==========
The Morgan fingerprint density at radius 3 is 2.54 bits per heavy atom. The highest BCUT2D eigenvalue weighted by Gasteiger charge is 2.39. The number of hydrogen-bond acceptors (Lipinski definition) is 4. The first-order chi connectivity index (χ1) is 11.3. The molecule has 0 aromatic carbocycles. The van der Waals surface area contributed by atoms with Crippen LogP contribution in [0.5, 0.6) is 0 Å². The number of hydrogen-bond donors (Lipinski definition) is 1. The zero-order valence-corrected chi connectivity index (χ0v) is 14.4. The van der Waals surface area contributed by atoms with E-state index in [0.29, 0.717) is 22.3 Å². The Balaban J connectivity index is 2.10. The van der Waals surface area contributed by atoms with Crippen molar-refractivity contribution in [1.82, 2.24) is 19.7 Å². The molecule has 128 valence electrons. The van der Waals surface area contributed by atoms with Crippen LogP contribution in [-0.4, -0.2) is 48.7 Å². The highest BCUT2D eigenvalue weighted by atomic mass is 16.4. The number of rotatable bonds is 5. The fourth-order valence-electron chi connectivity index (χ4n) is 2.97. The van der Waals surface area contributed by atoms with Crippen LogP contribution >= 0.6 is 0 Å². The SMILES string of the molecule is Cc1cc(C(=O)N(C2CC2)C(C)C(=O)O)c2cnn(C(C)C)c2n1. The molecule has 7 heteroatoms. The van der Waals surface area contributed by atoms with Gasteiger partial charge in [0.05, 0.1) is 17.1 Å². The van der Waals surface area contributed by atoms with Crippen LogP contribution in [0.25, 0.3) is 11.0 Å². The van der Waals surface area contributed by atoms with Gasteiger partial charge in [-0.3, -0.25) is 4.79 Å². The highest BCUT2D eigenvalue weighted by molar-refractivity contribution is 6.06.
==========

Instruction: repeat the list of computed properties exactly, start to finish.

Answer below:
The Morgan fingerprint density at radius 3 is 2.54 bits per heavy atom. The highest BCUT2D eigenvalue weighted by Gasteiger charge is 2.39. The number of hydrogen-bond acceptors (Lipinski definition) is 4. The first-order chi connectivity index (χ1) is 11.3. The molecule has 0 aromatic carbocycles. The van der Waals surface area contributed by atoms with Crippen LogP contribution in [0.5, 0.6) is 0 Å². The number of hydrogen-bond donors (Lipinski definition) is 1. The zero-order valence-corrected chi connectivity index (χ0v) is 14.4. The van der Waals surface area contributed by atoms with E-state index in [0.29, 0.717) is 22.3 Å². The Balaban J connectivity index is 2.10. The van der Waals surface area contributed by atoms with Crippen molar-refractivity contribution in [1.82, 2.24) is 19.7 Å². The molecule has 128 valence electrons. The van der Waals surface area contributed by atoms with Crippen LogP contribution in [-0.4, -0.2) is 48.7 Å². The highest BCUT2D eigenvalue weighted by atomic mass is 16.4. The number of rotatable bonds is 5. The fourth-order valence-electron chi connectivity index (χ4n) is 2.97. The van der Waals surface area contributed by atoms with Crippen LogP contribution >= 0.6 is 0 Å². The SMILES string of the molecule is Cc1cc(C(=O)N(C2CC2)C(C)C(=O)O)c2cnn(C(C)C)c2n1. The molecule has 7 heteroatoms. The van der Waals surface area contributed by atoms with Gasteiger partial charge in [0.05, 0.1) is 17.1 Å². The van der Waals surface area contributed by atoms with Crippen LogP contribution in [0.25, 0.3) is 11.0 Å². The van der Waals surface area contributed by atoms with Gasteiger partial charge in [-0.3, -0.25) is 4.79 Å². The highest BCUT2D eigenvalue weighted by molar-refractivity contribution is 6.06.